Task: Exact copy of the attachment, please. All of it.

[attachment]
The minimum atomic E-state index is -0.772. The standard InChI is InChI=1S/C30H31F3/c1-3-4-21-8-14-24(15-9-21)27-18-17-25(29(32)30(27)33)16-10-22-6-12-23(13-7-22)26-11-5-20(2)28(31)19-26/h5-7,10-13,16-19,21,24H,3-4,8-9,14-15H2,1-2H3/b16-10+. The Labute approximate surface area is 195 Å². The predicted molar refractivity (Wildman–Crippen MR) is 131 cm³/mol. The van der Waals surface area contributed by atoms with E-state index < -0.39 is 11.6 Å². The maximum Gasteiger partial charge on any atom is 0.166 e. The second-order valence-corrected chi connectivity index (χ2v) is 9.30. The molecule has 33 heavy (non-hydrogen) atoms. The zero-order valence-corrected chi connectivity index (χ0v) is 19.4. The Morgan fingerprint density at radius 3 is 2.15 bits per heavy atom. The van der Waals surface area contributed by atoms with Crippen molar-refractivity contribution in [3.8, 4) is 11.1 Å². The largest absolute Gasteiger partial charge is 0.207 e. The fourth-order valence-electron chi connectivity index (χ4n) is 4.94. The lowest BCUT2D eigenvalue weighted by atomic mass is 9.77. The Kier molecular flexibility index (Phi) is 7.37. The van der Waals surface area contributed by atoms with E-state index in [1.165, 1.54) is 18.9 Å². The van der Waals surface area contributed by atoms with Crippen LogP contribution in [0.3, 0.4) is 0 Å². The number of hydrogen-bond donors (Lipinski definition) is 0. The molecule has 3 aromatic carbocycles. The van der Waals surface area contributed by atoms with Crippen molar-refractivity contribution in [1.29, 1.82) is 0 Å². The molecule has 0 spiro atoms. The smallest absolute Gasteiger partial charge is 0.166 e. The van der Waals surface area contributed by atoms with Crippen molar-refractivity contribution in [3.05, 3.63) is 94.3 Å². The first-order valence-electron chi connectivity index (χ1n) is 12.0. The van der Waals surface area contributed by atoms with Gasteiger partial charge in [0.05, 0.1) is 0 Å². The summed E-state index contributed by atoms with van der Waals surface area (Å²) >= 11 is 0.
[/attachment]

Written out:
The minimum atomic E-state index is -0.772. The standard InChI is InChI=1S/C30H31F3/c1-3-4-21-8-14-24(15-9-21)27-18-17-25(29(32)30(27)33)16-10-22-6-12-23(13-7-22)26-11-5-20(2)28(31)19-26/h5-7,10-13,16-19,21,24H,3-4,8-9,14-15H2,1-2H3/b16-10+. The Labute approximate surface area is 195 Å². The predicted molar refractivity (Wildman–Crippen MR) is 131 cm³/mol. The van der Waals surface area contributed by atoms with E-state index < -0.39 is 11.6 Å². The maximum Gasteiger partial charge on any atom is 0.166 e. The second-order valence-corrected chi connectivity index (χ2v) is 9.30. The molecule has 33 heavy (non-hydrogen) atoms. The zero-order valence-corrected chi connectivity index (χ0v) is 19.4. The Morgan fingerprint density at radius 3 is 2.15 bits per heavy atom. The van der Waals surface area contributed by atoms with Crippen molar-refractivity contribution in [3.8, 4) is 11.1 Å². The largest absolute Gasteiger partial charge is 0.207 e. The fourth-order valence-electron chi connectivity index (χ4n) is 4.94. The lowest BCUT2D eigenvalue weighted by atomic mass is 9.77. The Kier molecular flexibility index (Phi) is 7.37. The van der Waals surface area contributed by atoms with E-state index in [1.165, 1.54) is 18.9 Å². The van der Waals surface area contributed by atoms with Crippen LogP contribution in [0.3, 0.4) is 0 Å². The number of hydrogen-bond donors (Lipinski definition) is 0. The molecule has 3 aromatic carbocycles. The van der Waals surface area contributed by atoms with Crippen molar-refractivity contribution in [1.29, 1.82) is 0 Å². The molecule has 0 spiro atoms. The smallest absolute Gasteiger partial charge is 0.166 e. The van der Waals surface area contributed by atoms with Crippen molar-refractivity contribution in [3.05, 3.63) is 94.3 Å². The first-order valence-electron chi connectivity index (χ1n) is 12.0. The van der Waals surface area contributed by atoms with Gasteiger partial charge in [0.05, 0.1) is 0 Å². The summed E-state index contributed by atoms with van der Waals surface area (Å²) >= 11 is 0.